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A Few Rads Never Hurt Anyone

June 23rd, 2009

My obsession du jour is the PC game Fallout 3, a role-playing experience set within the post-apocalyptic ruins of Washington, D.C.

While this is not my first exposure to the Fallout franchise–I played through a Playstation 2 spin-off called Brotherhood of Steel–I never tried either of the PC-based installments. I know that some old-school Fallout fans were turned off by the new game’s switch from a turn-based combat system to something resembling a first-person shooter, but I don’t have the grounding in the originals to make a proper comparison.

That said, I’ve played my share of FPS games, and it rarely feels like one of those. There are long, lonely stretches of exploration between combats. While running-and-gunning is certainly an option, Fallout 3 evokes its roots by employing a targeting system called V.A.T.S. (Vault-Tec Assisted Targeting System, don’t ya know). Going into┬áV.A.T.S. mode pauses the battle and allows one to pinpoint an enemy’s limbs–or, more likely, its head. The player has a pool of action points to expend by queueing up multiple attacks, which are subsequently executed in a slow-motion, grisly ballet of death once the game is restarted.

Honestly, with this guy, it doesn't matter what you try to target.

Fallout 3 literally starts from the moment of birth, as part of its unusual character creation system. I traditionally use a female avatar, as I feel that if I’m going to spend 50 hours staring at someone’s ass, it might as well be a nice one. However, on this occasion I took a different path and made a digital me. For me, a big part of the appeal of a post-apocalyptic scenario is personal: how would I fare in such a world? So there’s now a digital David running around a nuke-ravaged landscape, a David with much more charisma and a better selection of guns than his real-world counterpart.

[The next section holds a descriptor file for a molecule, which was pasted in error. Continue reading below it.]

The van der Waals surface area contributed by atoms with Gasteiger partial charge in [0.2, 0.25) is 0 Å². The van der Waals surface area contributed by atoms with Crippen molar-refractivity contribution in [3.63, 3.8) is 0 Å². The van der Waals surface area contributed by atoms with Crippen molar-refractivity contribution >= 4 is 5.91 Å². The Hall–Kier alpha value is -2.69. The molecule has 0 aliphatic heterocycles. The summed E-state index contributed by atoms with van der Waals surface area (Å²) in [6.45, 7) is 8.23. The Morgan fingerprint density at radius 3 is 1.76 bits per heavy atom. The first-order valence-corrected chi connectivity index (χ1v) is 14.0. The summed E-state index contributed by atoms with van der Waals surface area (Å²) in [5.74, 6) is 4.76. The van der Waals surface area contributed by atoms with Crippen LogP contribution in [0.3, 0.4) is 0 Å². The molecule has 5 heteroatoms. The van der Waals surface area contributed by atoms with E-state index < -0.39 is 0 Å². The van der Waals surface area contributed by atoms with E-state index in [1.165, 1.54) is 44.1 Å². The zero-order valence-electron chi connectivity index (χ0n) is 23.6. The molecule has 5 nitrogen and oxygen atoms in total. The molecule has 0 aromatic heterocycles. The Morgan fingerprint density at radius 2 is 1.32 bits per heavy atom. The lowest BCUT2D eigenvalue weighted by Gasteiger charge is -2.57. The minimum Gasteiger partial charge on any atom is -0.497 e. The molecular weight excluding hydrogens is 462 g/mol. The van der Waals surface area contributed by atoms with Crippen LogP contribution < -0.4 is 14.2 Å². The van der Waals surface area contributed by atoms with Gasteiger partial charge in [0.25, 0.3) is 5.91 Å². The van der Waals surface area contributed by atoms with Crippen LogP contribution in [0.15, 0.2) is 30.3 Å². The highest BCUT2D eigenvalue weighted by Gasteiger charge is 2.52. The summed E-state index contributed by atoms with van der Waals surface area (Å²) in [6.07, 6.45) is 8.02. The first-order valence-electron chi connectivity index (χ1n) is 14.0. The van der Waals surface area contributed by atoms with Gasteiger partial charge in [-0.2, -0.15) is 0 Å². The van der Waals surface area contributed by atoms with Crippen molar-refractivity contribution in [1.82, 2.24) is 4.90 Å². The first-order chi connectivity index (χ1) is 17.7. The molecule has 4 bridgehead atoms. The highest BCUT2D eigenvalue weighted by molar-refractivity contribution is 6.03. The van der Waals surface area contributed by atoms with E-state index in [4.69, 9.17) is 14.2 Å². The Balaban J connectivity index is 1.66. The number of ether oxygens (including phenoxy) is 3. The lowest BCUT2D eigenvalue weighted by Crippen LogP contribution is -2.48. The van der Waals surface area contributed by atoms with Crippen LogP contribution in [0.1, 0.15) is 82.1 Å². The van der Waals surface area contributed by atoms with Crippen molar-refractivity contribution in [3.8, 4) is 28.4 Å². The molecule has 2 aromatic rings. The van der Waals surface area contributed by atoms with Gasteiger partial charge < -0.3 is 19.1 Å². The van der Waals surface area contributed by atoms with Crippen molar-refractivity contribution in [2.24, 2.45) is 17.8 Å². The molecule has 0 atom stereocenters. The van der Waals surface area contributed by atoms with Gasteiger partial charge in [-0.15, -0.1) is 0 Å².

It's creepy watching him die.The storyline begins in one of the underground Vaults that were intended to protect humanity during a final, nuclear war with the Chinese. But pretty soon the main character escapes into the wild. I was very impressed with my first glimpse of the new world: the distant ruins of D.C. bathed by the morning sun.

Pretty soon I arrived in Megaton, a Bartertown-inspired village built from scraps of old planes and centered around an unexploded nuclear bomb. And right away I got my first sense of the open-ended nature of the gameplay, when a well-dressed stranger offered me a bunch of money (bottle caps are Fallout‘s currency) to rig a detonator to the warhead. I’m told that you can indeed set off the bomb and nuke an entire community of non-player characters and their associated missions into a huge, smoking hole. The player is frequently asked to make moral choices which often have consequences affecting later storylines. There’s even a sliding good/evil scale that changes in response to one’s actions, and influences how the player is viewed by others.